The Ferrari collection of Sherman M. Wolf will be featured at the 2012 Gooding & Company Pebble Beach auction, scheduled for August 18th and 19th in Pebble Beach, California. The Sherman Wolf Collection includes an alloy-bodied 1960 Ferrari 250 GT LWB California Spider Competizione, a 1953 Ferrari 340 MM Spider, a 1957 Ferrari 500 TRC and a 1985 Ferrari 288 GTO.

“Sherman Wolf was one of the most earnest and generous Ferrari enthusiasts I’ve ever known and he is dearly missed by many friends in the collecting community,” says David Gooding, President and founder of Gooding & Company. “We are honored to offer his stunning collection for the next generation to continue his legacy of passion and admiration for these extraordinary Ferraris.”

A lifelong Ferrari devotee who passed away earlier this year, Sherman Wolf was revered and loved by his friends in the car community for his enthusiasm and dedication to the hobby. He had a passion for collecting and repairing antique radios, clocks and cars, driven by his natural engineering talents and business innovation with two-way radios. When it came to cars, he was often the enthusiastic participant in road rallies – such as the Mille Miglia, Colorado Grand and Tour Auto – who helped repair other drivers’ cars out of good will.

1960 Ferrari 250 GT Long Wheelbase Alloy California Spider Competition
1960 Ferrari 250 GT LWB Alloy California Spider Competizione – Estimate $7,000,000 to $9,000,000.
1960 Ferrari 250 GT LWB Alloy California Spider Competizione
1960 Ferrari 250 GT LWB Alloy California Spider
1960 Ferrari 250 GT LWB Alloy California Spider Competizione
1960 Ferrari 250 GT LWB Alloy California Spider

The 1960 Ferrari 250 GT LWB Alloy California Spider, chassis 1639 GT, is one of nine alloy-bodied LWB California Spiders. When new, 1639 GT was delivered to Illinois-based Ferrari dealer and racer George Reed and displayed at the 1960 Chicago Auto Show. In the late 1970s, Sherman Wolf purchased the California Spider as his first Ferrari and later drove it on the inaugural Colorado Grand. In addition to its alloy body and covered headlights, it is equipped with full competition specifications including an outside plug motor with TR heads, disc brakes, velocity stacks and a ribbed gearbox. Chassis 1639 GT has been restored by Ferrari specialist David Carte and it remains in show condition. Its estimate is $7–$9 million.

1953 Ferrari 340 MM Competition Vignale Spider
1953 Ferrari 340 MM Competition Vignale Spider – Estimate $4,500,000 to $6,500,000.
1953 Ferrari 340 MM Competition Vignale Spider
1953 Ferrari 340 MM Competition Vignale Spider
1953 Ferrari 340 MM Competition Vignale Spider
1953 Ferrari 340 MM Competition Vignale Spider

The 340 MM was the ultimate variant of the 340 series, which began in 1950 with the 340 America. Sherman Wolf’s 0350 AM is the last of ten 340 MMs as well as the last of five 340 MM Spiders bodied by Vignale. This car was sold new, in a two-tone American racing scheme, to Sterling Edwards, a California sportsman and chairman of the Pebble Beach Road Races Committee. After picking up the car in Italy while on his honeymoon, Edwards returned to the US and raced 0350 AM throughout 1953 and 1954, winning at Pebble Beach, Palm Springs, Stead AFB and Seafair. In 1955, Los Angeles race car driver Tom Bamford purchased the 340 MM, which he drove in local races through 1955. Sherman Wolf gained ownership of the Ferrari in 1984 and enjoyed it on long-distance tours, including the Mille Miglia Storica and Colorado Grand. 0350 AM is offered with its unrestored, matching-numbers engine. Its estimate is $4.5–$6.5 million.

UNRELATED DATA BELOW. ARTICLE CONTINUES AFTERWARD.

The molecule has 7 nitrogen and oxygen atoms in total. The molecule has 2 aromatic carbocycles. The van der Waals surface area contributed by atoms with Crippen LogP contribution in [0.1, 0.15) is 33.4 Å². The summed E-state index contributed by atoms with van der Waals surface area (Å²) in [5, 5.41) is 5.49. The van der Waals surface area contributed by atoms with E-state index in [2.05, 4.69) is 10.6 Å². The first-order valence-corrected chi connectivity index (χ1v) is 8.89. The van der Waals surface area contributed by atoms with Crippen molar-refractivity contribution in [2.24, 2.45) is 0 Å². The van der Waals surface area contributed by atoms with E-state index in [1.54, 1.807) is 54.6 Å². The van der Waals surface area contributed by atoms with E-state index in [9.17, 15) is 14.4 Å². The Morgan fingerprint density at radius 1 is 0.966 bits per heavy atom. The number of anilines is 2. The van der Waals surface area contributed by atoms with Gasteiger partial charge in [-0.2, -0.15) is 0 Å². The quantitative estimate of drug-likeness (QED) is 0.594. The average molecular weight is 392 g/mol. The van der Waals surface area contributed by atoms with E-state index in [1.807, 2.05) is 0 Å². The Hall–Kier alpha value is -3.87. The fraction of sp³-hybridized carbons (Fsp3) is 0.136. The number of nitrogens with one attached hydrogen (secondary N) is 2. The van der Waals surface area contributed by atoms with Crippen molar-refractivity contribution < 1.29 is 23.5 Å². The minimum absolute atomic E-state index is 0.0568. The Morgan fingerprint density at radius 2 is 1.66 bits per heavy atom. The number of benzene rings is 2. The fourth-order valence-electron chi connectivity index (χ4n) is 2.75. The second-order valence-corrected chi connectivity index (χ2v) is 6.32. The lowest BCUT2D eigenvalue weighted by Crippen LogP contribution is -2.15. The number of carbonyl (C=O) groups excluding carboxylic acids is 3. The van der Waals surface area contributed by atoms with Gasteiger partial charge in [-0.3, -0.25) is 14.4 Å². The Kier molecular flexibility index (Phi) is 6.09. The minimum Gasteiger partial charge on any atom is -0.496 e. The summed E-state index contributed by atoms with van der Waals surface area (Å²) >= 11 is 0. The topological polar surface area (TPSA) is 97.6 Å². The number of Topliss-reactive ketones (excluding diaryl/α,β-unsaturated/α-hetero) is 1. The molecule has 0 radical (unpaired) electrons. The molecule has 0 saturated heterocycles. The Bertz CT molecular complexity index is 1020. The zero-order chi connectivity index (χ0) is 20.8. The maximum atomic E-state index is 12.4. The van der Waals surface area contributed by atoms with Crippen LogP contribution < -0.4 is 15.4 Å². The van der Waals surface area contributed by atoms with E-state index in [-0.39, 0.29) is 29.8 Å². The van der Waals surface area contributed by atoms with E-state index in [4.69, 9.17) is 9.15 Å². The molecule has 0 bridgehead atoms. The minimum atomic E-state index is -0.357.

1957 Ferrari 500 TRC by Scaglietti
1957 Ferrari 500 TRC by Scaglietti – Estimate $3,750,000 to $4,500,000.
1957 Ferrari 500 TRC bodied by Scaglietti
1957 Ferrari 500 TRC by Scaglietti
1957 Ferrari 500 TRC by Scaglietti
1957 Ferrari 500 TRC by Scaglietti

One of nineteen Ferrari 500 TRC’s built, this 1957 example (chassis 0662 MDTR) was delivered new to John von Neumann. Von Neumann raced it briefly before he sold the car to Dr. Frank Becker of Washington, who competed with the 500 TRC successfully throughout the US in the 1950s. Eventually 0662 MDTR was sold to Thor Thorson and then Sherman Wolf, who has since owned it for 20 years. Bodied by Scaglietti, this matching-numbers 500 TRC was a past Monterey Historics and Colorado Grand participant. Its estimate is $3.75–$4.5 million.

1985 Ferrari 288 GTO
1985 Ferrari 288 GTO – Estimate $750,000 to $900,000.

Designed by Pininfarina and coachbuilt by Scaglietti, the 1985 Ferrari 288 GTO being offered (chassis 52469) was first sold to Ferrari collector Ronald Stern of London just before Sherman Wolf acquired it the same year. Only 272 examples of Ferrari’s first limited-production supercar were built, and this 288 GTO is a US Federalized example equipped with its original books and tools, as well as air-conditioning and power windows, which were the only options available at the time. With just 6,000 miles from new, Sherman Wolf’s original, two-owner 288 GTO has an estimate of $750,000–$900,000.

The Gooding & Company Pebble Beach Auctions 2012 will take place on Saturday and Sunday, August 18th and 19th at the Pebble Beach Equestrian Center, located at the corner of Portola Road and Stevenson Drive. Preview days will start on Wednesday, August 15, and continue through Sunday, August 19. The auctions will commence at 5:00 p.m. on Saturday and 6:00 p.m. on Sunday. Gooding & Company’s Pebble Beach Auctions catalogues are available for $100 and admit two to the viewing and the auctions. General admission tickets to the viewing and auctions may be purchased on-site for $40.

For more information, visit www.goodingco.com or call (310) 899-1960.

[Source: Gooding & Company; photos: Brian Henniker, copyright and courtesy of Gooding & Company]